Description: After standing with the sandbag, Evan takes the same seated position, pulling the sandbag in tight to his abdomen.


Description: Evan stands explosively, pulling and throwing the sandbag up towards his right shoulder.


Description: Evan catches the sandbag on his shoulder, holding it securely with both hands.


Sandbag squat


For the sandbag squat, simply clean the bag up and squat as before. Instead of dropping the sandbag at the top of each rep, just descend and stand with the bag pulled into you still. Keep your back tight, and pull the sandbag in as hard as you can. Don't let it slip! If you need to readjust the bag, simply squat down as in the sandbag clean position, and readjust the bag on your lap, pulling it tight back up to your lower chest/abdomen.


March with sandbag at chest height


Pick up the sandbag and get it up to chest height, reaching your hands around and slightly under the bag to maintain a strong grip and pull into the body. Once stable, march in place to mimic a quick walk. For a short sandbag, you should be able to reach around the bag and hug it into yourself well. For a long bag, you can pick it up so it sits vertically (hanging down toward the ground) instead of across your arms. You could also pick it up so it will sit in the crook of one elbow and reach your other hand over to pull it into you. Additionally, if your long sandbag isn’t too wide or heavy, you can keep both arms under after popping it to chest height. You would then have to continue driving your hands up to keep from letting the sandbag fall forwards. All of these positions will be good and challenging.


Description: Evan holding the sandbag high, marching in place.


Static hold at chest height


For this move, simply repeat the manner you used in the previous exercises to pick the sandbag up to chest height. Now you are just going to stand still, maintaining a strong core. Be sure you don’t lean away from the bag too much or bend your knees too generously. Keep in a neutral position (remember our previous article?). If grip becomes the main issue, interlace fingers.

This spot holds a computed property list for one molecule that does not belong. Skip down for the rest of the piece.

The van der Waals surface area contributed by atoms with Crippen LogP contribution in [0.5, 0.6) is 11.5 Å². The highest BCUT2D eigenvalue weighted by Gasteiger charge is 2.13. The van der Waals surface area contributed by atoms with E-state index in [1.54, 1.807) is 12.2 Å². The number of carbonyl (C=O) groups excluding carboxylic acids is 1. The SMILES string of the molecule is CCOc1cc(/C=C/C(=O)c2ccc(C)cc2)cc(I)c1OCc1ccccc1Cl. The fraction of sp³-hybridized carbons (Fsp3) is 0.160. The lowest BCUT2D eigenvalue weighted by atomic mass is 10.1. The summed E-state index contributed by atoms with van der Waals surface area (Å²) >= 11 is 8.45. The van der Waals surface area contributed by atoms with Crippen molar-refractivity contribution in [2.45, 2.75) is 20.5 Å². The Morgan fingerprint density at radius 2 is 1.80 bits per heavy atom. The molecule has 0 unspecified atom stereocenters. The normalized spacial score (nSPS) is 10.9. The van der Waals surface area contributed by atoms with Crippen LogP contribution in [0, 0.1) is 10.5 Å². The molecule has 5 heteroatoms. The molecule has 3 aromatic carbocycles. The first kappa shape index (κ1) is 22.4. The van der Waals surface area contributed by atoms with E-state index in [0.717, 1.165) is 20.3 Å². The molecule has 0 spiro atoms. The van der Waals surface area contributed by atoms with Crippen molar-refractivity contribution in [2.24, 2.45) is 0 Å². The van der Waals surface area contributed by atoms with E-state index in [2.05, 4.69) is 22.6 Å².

Now that we've built your arsenal of stationary sandbag exercises, let's put them all together for a challenging circuit workout. You can do this in your backyard, your gym, your living room, or haul that sandbag to the park to get some fresh air!


The workout:


Clean and squat, 1 minute

Rest 1 minute

Sandbag over shoulder, 1 minute

Rest 1 minute

Sandbag squat, 1 minute

Rest 1 minute

March with sandbag at chest height, 1 minute

Rest 1 minute

Static hold at chest height, 1 minute

If doing multiple rounds, rest 2-3 minutes and get after it again!


Especially when you are fresh to this style of training, treat each minute of each movement as practice. Just use the minute to get high-quality reps of the exercise. As you get familiar with the movements, push the intensity more, resting when needed. Down the road, work up to going hard the whole minute of each exercise. Once you are to that point, even with a reasonably light sandbag, you will be a different monster than before. All without having to worry about hunting down equipment and running into folks. Let me know how it goes!


Evan